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Meet a young woman with RTS

Malai - Team Player, Vibrant Athlete

“Malai is friendly and outgoing,” is the first thing her mother, Molly says about Malai. “She has always been eager to learn and interact with others.” Those who get the chance to interact with her have loved Malai, mostly because of her happy disposition. “We have really been blessed because of her great personality.” As a child Malai was always happy. Molly reminisces that Malai never wanted to be the center of attention, but would always stay engaged with the people around her. As an adult, she has a good life in her community and has lots of friends. Molly mentions that everyone knows her everywhere they go.

Malai has always loved sports. When she was younger, she played on the same recreational soccer team as her younger brother, Mark, and their dad was the coach. Malai would play defense, and Mark would get frustrated with her because she would stand in the back and wave to people in the crowd! When she got older, she became involved in Special Olympics, where she has many friends. “When we get there, she always says hello to everyone!” remarks Molly. She has also been taking therapeutic horseback riding lessons for about 25 years, which is also a favorite sport with her brother, sister, and mother. Malai enjoys taking care of animals, including her dogs, and her mini horse named Ginger.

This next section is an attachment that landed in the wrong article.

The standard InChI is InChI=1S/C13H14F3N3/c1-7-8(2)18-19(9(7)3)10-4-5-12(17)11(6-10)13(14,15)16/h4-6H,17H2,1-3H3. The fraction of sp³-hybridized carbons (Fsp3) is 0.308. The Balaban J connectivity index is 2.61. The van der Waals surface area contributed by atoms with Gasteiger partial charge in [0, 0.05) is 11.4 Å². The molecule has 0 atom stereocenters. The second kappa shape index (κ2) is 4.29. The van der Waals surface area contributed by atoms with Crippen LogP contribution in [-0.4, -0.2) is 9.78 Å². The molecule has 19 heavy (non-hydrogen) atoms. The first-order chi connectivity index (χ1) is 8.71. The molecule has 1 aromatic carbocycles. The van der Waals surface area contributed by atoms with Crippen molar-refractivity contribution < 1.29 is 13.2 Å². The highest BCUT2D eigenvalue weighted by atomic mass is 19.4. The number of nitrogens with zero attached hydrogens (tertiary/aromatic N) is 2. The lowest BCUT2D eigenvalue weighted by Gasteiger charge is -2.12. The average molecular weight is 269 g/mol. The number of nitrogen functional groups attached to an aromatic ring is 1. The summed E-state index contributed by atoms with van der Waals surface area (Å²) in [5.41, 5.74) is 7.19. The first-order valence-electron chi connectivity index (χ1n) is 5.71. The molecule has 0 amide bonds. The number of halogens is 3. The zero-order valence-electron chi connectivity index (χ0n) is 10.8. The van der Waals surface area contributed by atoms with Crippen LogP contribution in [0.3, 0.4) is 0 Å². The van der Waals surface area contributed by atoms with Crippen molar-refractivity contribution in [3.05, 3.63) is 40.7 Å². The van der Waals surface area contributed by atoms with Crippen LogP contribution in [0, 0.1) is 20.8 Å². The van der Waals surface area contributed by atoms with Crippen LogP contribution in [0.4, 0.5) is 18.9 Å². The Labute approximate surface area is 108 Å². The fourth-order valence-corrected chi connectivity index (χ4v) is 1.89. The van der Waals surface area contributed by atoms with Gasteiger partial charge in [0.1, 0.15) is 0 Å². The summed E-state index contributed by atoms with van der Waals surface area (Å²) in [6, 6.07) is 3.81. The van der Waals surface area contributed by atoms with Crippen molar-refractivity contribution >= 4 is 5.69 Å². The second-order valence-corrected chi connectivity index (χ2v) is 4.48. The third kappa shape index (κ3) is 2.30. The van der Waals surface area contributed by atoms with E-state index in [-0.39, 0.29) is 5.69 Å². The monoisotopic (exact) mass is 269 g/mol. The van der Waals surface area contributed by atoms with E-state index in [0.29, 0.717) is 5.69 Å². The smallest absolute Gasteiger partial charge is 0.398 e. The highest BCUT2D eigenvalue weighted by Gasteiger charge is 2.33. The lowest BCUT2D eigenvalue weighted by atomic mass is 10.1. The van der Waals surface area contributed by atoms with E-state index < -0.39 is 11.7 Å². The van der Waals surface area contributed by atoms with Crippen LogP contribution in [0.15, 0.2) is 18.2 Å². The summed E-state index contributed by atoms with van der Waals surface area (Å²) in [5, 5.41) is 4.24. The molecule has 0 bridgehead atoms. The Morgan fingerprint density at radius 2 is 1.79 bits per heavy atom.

Malai is now 35 years old, but Molly remembers the journey through the school systems well. When Malai was about 1 year old, her parents began to question her development. They received a developmental assessment, and it was confirmed that she had delays, but they did not receive the diagnosis of Rubinstein-Taybi syndrome until later. She began to receive services while living in West Virginia, and was eventually referred to a Head Start program for 3-4 years year olds. She attended Head Start in the morning and went to therapies in the afternoon.

When Malai was 5 years old, the family moved to Massachusetts. Her parents had to bring her to a special classroom, in a special school, in a different town. They lived in Massachusetts for 9 years and then moved to Vermont. There, Malai was included in a regular classroom and was accompanied by an aid. Molly felt the school team was incredible about integrating her into everything as much as possible. They worked with her strengths and accommodated her needs. Materials were modified for Malai so she could access the curriculum. Her teachers loved working with her because she had a positive disposition and was willing to try new things. They helped her to express herself, which helped Malai to stay comfortable in the classroom. The family’s stress was reduced after moving to this school and being part of a supportive team.

At school, Malai received OT and PT services for a time, but most of her services were focused on speech therapy. Malai did not start really talking until about 5 years old. Before that she learned to use sign language, but was always very motivated to talk. Malai would receive speech services to help her express herself, and to help her pronounce her words more clearly. Today Malai is completely verbal, but is still difficult to understand at times. Reminders to “slow down” while she’s talking really seem to help.